Deutsche Börse’s D7 maps out the road ahead for digital asset servicing on blockchain
Following the news this week that Deutsche Börse has brought together a group of “best in class” technology providers to build a regulatory compliant, fully digital asset-issuance, full lifecycle management, custody and settlement platform based on their D7 infrastructure, R3’s Angie Walker explains the potential for Distributed Ledger Technology (DLT) to transform regulated markets.
R3 is one of the strategic technology partners powering the D7 infrastructure.
The past 18 months have provided an unprecedented impetus for change across financial services, with many businesses completely rethinking their ways of working—often through transformation of legacy infrastructures—in order to adapt to the ‘new normal’. This presents a real opportunity for market participants to embrace these new technologies to affect material change. Arguably nowhere is the need to capitalize on this opportunity more pressing than in the post-trade space.
In recent decades, advances in electronic trading technology have slashed operating costs related to brokerage and execution. With digitization long established in the front-office, it is now time for the industry to turn its attention to tackling middle- and back-office inefficiency. This is the critical next step for the digital transformation of capital markets, helping firms move the profit dial further in their favor.
By running post-trade processes on a mutualized ledger-based infrastructure, market participants will be able to work more efficiently across a greater variety of interoperable post-trade service lines—all delivered through a single common infrastructure. This allows for greater buying power through industry collaboration, vendor agility driven by connectivity standards, optimization of cash and collateral and a significant reduction—in some instances elimination—in settlement and Herstatt risk. Fortunately, the technology already exists to make this a reality, but an industry-wide shift is required to tackle this market-wide challenge. Therefore, the onus is on both financial market infrastructures and their market participants to drive this change and to position themselves in the driving seat of a new, more agile and fiercely competitive asset class agnostic, post-trade landscape.
Single Version of the Transaction
Today each trade creates multiple records for all parties—sometimes being replicated over 30 times within a single post-trade lifecycle—and must be reported, matched, valued, margined, subject to risk calculations, optimized, aggregated, netted, reconciled and more—often all day, every day, throughout the transaction’s entire lifecycle.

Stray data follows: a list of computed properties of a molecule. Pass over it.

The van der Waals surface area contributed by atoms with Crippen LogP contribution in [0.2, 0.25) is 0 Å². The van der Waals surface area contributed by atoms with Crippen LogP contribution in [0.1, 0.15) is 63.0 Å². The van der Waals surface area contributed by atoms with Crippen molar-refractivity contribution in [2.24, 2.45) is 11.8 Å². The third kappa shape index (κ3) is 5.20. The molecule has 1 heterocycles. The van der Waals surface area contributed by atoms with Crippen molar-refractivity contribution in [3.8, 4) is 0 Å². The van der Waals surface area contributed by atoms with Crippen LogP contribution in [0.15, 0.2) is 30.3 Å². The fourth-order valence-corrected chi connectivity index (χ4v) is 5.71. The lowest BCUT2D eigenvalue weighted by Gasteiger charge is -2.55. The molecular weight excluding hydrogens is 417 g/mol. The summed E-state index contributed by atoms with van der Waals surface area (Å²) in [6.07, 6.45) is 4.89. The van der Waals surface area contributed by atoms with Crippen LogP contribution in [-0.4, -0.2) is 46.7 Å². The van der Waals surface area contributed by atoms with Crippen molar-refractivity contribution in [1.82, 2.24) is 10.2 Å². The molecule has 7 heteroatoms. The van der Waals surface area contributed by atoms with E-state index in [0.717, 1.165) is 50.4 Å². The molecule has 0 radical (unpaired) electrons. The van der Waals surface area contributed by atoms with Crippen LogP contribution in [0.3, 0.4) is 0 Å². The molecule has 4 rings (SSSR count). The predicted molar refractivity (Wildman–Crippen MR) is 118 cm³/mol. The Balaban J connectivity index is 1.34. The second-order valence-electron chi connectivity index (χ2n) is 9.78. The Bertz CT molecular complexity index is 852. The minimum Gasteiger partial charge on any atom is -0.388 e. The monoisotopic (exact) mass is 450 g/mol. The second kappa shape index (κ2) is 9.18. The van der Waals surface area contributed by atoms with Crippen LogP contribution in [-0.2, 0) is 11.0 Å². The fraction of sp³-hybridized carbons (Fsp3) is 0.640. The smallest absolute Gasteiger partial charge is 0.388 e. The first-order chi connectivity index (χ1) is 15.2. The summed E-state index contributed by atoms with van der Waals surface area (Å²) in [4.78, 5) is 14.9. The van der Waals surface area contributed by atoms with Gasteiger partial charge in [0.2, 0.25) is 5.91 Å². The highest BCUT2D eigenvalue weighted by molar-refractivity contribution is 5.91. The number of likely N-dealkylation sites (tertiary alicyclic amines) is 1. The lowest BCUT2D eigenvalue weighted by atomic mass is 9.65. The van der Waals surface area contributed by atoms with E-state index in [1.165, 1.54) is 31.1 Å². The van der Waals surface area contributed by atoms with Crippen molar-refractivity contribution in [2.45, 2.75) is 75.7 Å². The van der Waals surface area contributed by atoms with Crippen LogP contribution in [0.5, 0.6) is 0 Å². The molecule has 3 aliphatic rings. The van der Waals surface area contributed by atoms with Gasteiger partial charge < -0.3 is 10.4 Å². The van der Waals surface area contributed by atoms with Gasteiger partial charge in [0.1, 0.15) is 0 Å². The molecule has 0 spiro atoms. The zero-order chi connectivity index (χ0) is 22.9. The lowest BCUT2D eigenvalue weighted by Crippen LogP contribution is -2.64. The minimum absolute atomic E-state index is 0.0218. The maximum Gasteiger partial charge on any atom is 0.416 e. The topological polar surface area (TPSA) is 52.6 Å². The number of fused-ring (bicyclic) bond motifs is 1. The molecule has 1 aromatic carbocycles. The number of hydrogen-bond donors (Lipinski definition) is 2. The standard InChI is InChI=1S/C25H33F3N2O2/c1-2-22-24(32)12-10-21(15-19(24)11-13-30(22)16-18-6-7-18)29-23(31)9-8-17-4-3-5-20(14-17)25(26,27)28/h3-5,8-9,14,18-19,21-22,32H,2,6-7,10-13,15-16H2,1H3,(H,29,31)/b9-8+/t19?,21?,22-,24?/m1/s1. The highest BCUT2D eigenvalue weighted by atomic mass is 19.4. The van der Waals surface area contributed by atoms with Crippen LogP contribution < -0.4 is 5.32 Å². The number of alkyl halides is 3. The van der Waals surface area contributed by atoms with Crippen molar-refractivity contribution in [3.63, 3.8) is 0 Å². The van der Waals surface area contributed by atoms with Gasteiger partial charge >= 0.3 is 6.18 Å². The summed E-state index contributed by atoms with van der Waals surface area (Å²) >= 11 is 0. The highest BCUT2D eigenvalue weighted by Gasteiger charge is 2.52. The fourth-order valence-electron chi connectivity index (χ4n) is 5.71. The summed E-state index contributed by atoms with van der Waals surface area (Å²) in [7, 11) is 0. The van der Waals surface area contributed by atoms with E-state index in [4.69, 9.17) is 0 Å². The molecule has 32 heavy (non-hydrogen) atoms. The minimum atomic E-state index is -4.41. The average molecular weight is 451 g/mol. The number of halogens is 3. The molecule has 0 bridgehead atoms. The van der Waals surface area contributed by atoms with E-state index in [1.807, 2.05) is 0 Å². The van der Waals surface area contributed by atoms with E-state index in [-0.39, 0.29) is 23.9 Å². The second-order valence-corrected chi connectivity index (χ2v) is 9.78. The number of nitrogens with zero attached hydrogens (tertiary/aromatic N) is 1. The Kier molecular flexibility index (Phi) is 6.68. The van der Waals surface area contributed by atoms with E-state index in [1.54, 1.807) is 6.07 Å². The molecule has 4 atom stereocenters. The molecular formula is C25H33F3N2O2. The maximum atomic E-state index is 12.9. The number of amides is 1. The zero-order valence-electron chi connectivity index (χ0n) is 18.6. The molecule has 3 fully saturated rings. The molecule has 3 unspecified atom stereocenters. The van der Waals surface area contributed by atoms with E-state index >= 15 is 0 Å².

Staggeringly, there can be over 50 vendors involved in processing each trade, adding significant complexity, cost and risk during its journey. It has been estimated that 50–80% of back-office time is spent purely on reconciliation alone.
DLT, commonly referred to as blockchain, allows for a single version of the transaction—a golden record (“what you see is what I see”)—alongside the enriched matched trade data set as it persists through its lifecycle on the ledger. In short, this makes reconciliations a thing of the past. This approach results in a significant reduction in operational risk, overall time and costs, and provides the optimization of cash, collateral and trading activities.
Future-Proofing the Post-Trade Environment
Banks spend billions of dollars each year on outdated legacy post-trade systems, and still must dedicate hundreds of personnel to processing, reporting and reconciling trades. During the first COVID wave, the number of broken/failed trades during March and April 2020 became so large that the Fed mandated a return to work of over 270 key trading staff across a number of financial institutions. The staff were summoned for an emergency weekend to clear a massive backlog of failed trades in March and April, highlighting the stress that built up in the financial system when the Coronavirus tore into markets. The pandemic emphasized the fragility of current infrastructures, but also the need for transformation of post-trade infrastructures.
Regulators are taking note—for example, the Bank of England has established a task force aimed at tackling outdated post-trade infrastructures, with day one focus on FX. This was swiftly followed by a proposed new regulation by the PRA, FCA and Bank of England in the form of rules around Operational Risk Resilience. The rules mandate that board executives have implemented appropriate strategies for Operational Risk Resilience by 2022 and that they must have implemented those plans by 2025. This is not an obligation that any single market participant will solve alone. It will require market-wide collaboration in order to build out common infrastructures that will allow them to meet these new and more robust wide-sweeping obligations.
Ultimately, the buck stops with market participants to drive these changes. Yet today, less than a third of fintech investment is spent in the middle- and/or back-office. Given that firms are spending upwards of $20bn per year on post-trade processing systems alone, this stark imbalance between the level of investment, versus the cost of operation of such infrastructures is simply unsustainable.